So to step back and regard the big picture means to understand human health as existing within the sanity of nature.

Animal agribusiness work as a health risk

A porcine pairBreeding animals and keeping them in confinement (shooing away predators and taking up land for feed crops as we do it) constitutes a practice in opposition to the natural world.

And the placements of animal confinement, and slaughter sites as workplaces, affects vulnerable human populations.

At Vegstock in September, I noted a Johns Hopkins public health study cited by Dr. Ana Negrón indicating that half of the population of slaughter workers test positive for campylobacter. And then there’s the rate of amputations in the industry. While nonhuman lives are commodified completely in animal agribusiness, the arena is and will always be inhumane to humans who must work in it.

Animal farming’s climate impact as a health risk

Everything depends on climate. Plants are losing the conditions that support them. By 2100, some tropical regions are predicted to have 200 fewer growing days a year. The health and nutrition impacts remain to be seen, but how could they not be harrowing?

And consider what’s happening to untamed animal communities as climate zones shift and native plants stop growing in their habitats.

Climate change is complex; but the major role played by animal agribusiness is now well known, and it is connected to massive fossil fuel use. We keep releasing stored carbon dioxide (through transport and electric refrigeration) and disrupting Earth’s capacity to Slide22store it (by cutting down trees to enable both grazing and growing feed crops). We’re releasing methane into the atmosphere (in significant part, though our domesticated animals, mostly cows).

Animal manure is a major source of the greenhouse gas nitrous oxide too.

More to explore

I’m making the connection with animal agribusiness, the health risks plaguing people in animal husbandry and slaughter, and the health of our biosphere. I haven’t made any eating-related health claims; I’ll leave that to the people in the medical field.

There is still much more to explore: the ethic that addresses our duty of care for the animals we domesticated, and to the untamed Earth that’s habitat for animals who could still live free; and how we would nurture a developing humanity that sustains and protects the natural environment and the conscious lives moving within it.

But to start: Should the International Council of Nurses take a broad view of health—situating it in its actual context, which is the planet’s whole biological community? Tokyo Ariake University on Slideshare.net - International Council of Nurses and the Contribution of Nursing Students

Here (PDF) is the International Council of Nurses 2014-2018 Strategic Plan. Those who implement such plans are not guided here, at least not in any concrete ways, to come to grips with the Council’s longtime ethical commitment to sustain and protect the natural environment and promote awareness of its consequences on health. Can the Council, in a time of environmental crises, neglect these issues?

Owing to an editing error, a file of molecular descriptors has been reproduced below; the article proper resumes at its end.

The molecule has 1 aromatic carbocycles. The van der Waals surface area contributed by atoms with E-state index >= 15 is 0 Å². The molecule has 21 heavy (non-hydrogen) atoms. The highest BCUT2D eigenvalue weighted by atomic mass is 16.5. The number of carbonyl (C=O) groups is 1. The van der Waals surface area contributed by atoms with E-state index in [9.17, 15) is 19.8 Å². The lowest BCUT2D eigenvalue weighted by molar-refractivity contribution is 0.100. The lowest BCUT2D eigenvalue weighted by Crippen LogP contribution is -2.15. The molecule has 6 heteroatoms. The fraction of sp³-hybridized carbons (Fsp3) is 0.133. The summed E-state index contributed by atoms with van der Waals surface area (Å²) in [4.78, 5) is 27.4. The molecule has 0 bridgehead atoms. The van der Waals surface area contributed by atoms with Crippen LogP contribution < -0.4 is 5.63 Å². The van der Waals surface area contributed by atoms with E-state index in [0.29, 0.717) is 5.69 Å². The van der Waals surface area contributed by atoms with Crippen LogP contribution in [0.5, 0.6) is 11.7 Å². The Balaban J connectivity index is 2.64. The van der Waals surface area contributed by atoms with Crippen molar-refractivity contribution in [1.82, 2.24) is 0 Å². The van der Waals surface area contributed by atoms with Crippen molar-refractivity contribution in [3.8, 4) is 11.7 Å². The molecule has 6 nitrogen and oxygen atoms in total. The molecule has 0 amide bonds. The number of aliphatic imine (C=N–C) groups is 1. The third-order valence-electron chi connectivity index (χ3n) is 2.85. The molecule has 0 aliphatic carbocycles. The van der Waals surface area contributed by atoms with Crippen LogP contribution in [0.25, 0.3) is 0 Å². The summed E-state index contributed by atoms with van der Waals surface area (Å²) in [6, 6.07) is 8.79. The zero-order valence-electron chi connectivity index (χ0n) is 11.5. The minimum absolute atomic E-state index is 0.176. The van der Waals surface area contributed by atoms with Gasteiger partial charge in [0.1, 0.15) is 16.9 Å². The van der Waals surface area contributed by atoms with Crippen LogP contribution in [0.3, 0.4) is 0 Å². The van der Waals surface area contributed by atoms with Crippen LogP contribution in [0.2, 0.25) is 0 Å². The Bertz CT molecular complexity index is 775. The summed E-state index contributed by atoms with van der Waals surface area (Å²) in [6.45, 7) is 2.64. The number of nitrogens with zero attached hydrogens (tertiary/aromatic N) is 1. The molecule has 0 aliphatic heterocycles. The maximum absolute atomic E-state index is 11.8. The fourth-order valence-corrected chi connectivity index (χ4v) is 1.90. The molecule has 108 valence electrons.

Deer and the Simplicity Principle

Yesterday an op-ed piece I wrote ran in the Philadelphia Inquirer. Sharing it on Facebook, Harold Brown observed that the best answer to a problem—in this case, the claim that suburban Philadelphia has too many deer—can be right in front of us all along.

Letting the indigenous deer be and at the same time enabling coyotes and bobcats, their natural predators, to live and thrive is the simple, environmentally obvious response; yet reporters, policymakers (including the author of Valley Forge Park’s Environmental Impact Statement and Management Plan), and people who type into Internet comment fields have all used the term reintroduction of predators as though something complicated would have to be done. Coyotes and bobcats are already here. It’s strange how one can write this plainly—coyotes and bobcats are already here—and people will still react, time and time again, to the idea of reintroduction, which is not being proposed.

One of the e-mail messages I received in response to the column came from an It's their home. Let them roamInquirer reader who says it’s infeasible to have coyotes “used for animal control” because they are “aggressive and hard to control…” It seems this reader got the idea of an extermination firm coming in with a trained pack of coyotes.

Respecting the balance of communities in habitats is a simple idea, a common-sense concept. When it comes to respecting nature, people appear to lean heavily to making the most simple answer seem the most complex.